Tenebrae DVD Review
What’s it about? Famed American author Peter Neal (Anthony Franciosa) travels to Rome in order to promote his latest novel, the Giallo influenced Tenebrae. Neal’s arrival in the city coincides with a spate of murders apparently inspired by the book. The detective in charge of the case, Germani (Giuliano Gemma), calls on Neal to help with the investigation, and a number of possible suspects, the author and his estranged fiancé Jane (Veronica Lario) among them, come under the spotlight. As the body count rises, events play out in ways that Neal’s assistant, Anne (Daria Nicolodi), and even the world-weary Germani, couldn’t possibly have imagined.
Verdict: Coming off the back of an impressive and iconic run of films – Deep Red (1975), Suspiria (1977) and Inferno (1980) – Dario Argento returned to his Giallo roots in 1982 with Tenebrae, a serial killer tale every bit as memorable as the aforementioned films. Caught up in the UK’s video nasties furore at the time and released, after two years of delays, in a heavily censored form in the US as Unsane, Tenebrae is perhaps the last great film that Argento directed.
Stylish, brutal, provocative and blessed with a terrific proto-electro soundtrack by three of the members of Goblin, Tenebrae is also more coherent than many of the director’s other works. Not that coherence has ever been the reason anyone watches an Argento movie, but for once the legendary Italian director appeared to pay as much attention to narrative framework as he did to visual imagery.
Apparently inspired by the attentions of an obsessed fan and by critical accusations of misogyny, Tenebrae is as packed with themes as it is with graphic violence, bare flesh and choreographed set pieces. Issues surrounding deviant sexuality, psychosexual urges, fame, obsession, modern life, alienation and spiritual corruption flow through the film as Argento leads the characters and the audience from one fetishised murder to the next. As in all Argento movies, acting and dialogue are subservient to film language, there to enable the director to commit his intensely stylized, often disturbing, visions to celluloid.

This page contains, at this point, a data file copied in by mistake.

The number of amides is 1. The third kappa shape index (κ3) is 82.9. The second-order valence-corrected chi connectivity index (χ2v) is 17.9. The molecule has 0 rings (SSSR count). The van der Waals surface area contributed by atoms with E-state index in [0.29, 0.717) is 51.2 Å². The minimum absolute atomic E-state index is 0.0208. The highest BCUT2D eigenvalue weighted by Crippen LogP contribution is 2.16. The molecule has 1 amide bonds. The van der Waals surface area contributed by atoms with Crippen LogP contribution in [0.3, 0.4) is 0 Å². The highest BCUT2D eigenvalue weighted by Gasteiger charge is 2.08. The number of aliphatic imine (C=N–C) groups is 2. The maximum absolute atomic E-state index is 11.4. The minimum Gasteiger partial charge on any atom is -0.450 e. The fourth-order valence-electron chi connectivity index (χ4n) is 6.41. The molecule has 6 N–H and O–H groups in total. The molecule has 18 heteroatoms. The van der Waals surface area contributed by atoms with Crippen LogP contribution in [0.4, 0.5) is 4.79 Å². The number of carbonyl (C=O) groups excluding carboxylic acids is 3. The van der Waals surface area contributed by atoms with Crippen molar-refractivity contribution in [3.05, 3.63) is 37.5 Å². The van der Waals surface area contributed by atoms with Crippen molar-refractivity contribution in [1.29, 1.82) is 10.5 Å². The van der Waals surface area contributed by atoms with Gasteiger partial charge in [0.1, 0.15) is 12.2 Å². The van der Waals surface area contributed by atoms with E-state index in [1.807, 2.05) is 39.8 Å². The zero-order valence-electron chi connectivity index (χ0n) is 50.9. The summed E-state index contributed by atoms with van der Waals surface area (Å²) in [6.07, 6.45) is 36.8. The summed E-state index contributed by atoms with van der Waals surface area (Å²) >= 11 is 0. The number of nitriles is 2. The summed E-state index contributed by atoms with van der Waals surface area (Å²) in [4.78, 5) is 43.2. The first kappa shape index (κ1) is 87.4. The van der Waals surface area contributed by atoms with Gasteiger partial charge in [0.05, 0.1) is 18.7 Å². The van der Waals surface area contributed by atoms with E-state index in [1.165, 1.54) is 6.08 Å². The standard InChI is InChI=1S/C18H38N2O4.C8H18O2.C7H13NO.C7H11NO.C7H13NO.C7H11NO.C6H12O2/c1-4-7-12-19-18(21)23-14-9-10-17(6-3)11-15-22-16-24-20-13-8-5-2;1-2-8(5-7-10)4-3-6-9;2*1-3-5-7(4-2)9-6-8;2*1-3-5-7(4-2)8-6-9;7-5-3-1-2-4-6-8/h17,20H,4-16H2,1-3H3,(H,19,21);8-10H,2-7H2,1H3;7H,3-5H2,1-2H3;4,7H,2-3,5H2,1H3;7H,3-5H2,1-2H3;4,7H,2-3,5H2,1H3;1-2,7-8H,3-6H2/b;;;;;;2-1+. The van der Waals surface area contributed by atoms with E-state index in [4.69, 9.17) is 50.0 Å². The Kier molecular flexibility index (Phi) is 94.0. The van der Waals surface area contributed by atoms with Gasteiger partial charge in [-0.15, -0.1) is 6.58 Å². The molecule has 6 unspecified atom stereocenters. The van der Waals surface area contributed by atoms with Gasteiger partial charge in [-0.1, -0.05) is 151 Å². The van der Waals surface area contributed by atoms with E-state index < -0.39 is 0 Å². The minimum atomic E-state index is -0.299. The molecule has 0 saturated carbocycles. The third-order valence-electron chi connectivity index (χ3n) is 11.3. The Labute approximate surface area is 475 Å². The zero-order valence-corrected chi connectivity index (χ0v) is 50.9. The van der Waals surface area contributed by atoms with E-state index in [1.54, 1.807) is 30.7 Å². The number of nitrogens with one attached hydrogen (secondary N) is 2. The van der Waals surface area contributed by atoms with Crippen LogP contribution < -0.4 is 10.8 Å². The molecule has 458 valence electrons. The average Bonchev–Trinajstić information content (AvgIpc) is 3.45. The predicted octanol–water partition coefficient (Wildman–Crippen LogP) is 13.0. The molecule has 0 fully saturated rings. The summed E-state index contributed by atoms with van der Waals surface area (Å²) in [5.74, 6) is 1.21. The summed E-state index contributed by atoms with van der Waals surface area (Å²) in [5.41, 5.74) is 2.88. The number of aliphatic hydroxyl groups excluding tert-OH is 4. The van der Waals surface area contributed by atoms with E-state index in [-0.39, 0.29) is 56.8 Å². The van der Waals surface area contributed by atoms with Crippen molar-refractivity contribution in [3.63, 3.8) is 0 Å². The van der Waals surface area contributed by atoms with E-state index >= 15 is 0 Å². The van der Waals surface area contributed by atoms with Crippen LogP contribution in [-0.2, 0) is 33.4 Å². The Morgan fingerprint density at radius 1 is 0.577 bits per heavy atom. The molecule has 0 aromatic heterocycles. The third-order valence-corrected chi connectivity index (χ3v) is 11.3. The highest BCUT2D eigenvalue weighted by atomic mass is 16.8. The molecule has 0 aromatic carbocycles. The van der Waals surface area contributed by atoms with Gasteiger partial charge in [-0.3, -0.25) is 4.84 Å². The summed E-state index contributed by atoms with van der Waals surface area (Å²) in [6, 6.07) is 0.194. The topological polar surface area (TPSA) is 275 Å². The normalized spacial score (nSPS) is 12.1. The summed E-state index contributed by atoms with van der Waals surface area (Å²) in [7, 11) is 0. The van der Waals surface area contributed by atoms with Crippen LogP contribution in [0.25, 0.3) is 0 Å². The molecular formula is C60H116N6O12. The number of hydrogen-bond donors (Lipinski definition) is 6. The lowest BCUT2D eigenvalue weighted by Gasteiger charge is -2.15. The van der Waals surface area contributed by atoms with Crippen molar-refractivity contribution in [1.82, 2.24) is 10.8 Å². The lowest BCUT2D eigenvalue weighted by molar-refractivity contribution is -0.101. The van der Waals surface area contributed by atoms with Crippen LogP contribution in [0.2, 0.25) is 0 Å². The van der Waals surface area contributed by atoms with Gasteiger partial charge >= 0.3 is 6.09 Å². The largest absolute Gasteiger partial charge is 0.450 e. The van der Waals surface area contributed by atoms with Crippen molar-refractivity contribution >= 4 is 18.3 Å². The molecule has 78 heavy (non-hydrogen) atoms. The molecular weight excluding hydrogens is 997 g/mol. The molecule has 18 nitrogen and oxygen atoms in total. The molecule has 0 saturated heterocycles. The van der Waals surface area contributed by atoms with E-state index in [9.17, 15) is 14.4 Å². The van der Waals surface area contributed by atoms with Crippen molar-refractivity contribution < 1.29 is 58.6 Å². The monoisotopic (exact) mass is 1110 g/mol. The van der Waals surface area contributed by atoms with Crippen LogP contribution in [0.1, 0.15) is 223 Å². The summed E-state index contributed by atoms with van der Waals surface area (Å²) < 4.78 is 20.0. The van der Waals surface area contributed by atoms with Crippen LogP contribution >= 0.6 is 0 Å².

Roaming camerawork, scalpel sharp edits and acute angles capture and distort the architectural environments in which the events take place. Lighting, colour and fashion are as important to the story as the events themselves in constructing the world of Tenebrae, surfaces and what they conceal/reveal mirroring the thematic concerns of the screenplay. Comparisons – thematic and technical – with the contemporaneous films of another of cinema’s great showmen, Brian De Palma, are readily apparent, with De Palma’s Dressed to Kill (1980) or Body Double (1984) perfect entries for a double bill alongside Argento’s own antagonistic, cruel film.
As well as being catnip for academics, Tenebrae is also a hell of a lot of fun; pacey, vicious and replete with a beauty of a climactic twist. Argento may have slipped into churning out forgettable films since the mid 80s, but this welcome release is a great excuse to revisit one of the high points of his career.
Final Words: Tenebrae stands up as well as any of the Argento classics, and for my money is the director’s most satisfying film. Perhaps because of the background inspirations for the film, it feels edgier and more savage than much of his other work. They don’t make them like this anymore, not even Argento does, more’s the pity.
Extras: A fantastic selection of extras makes this a top draw release. Two separate commentary tracks, the original trailer, a feature on the score, a revealing interview with Argento, a look at the film from an academic perspective and footage from a Goblin gig are all included. Alternately enlightening and entertaining, these extras are well worth your time.
Tenebrae is out on DVD on 16 December 2013.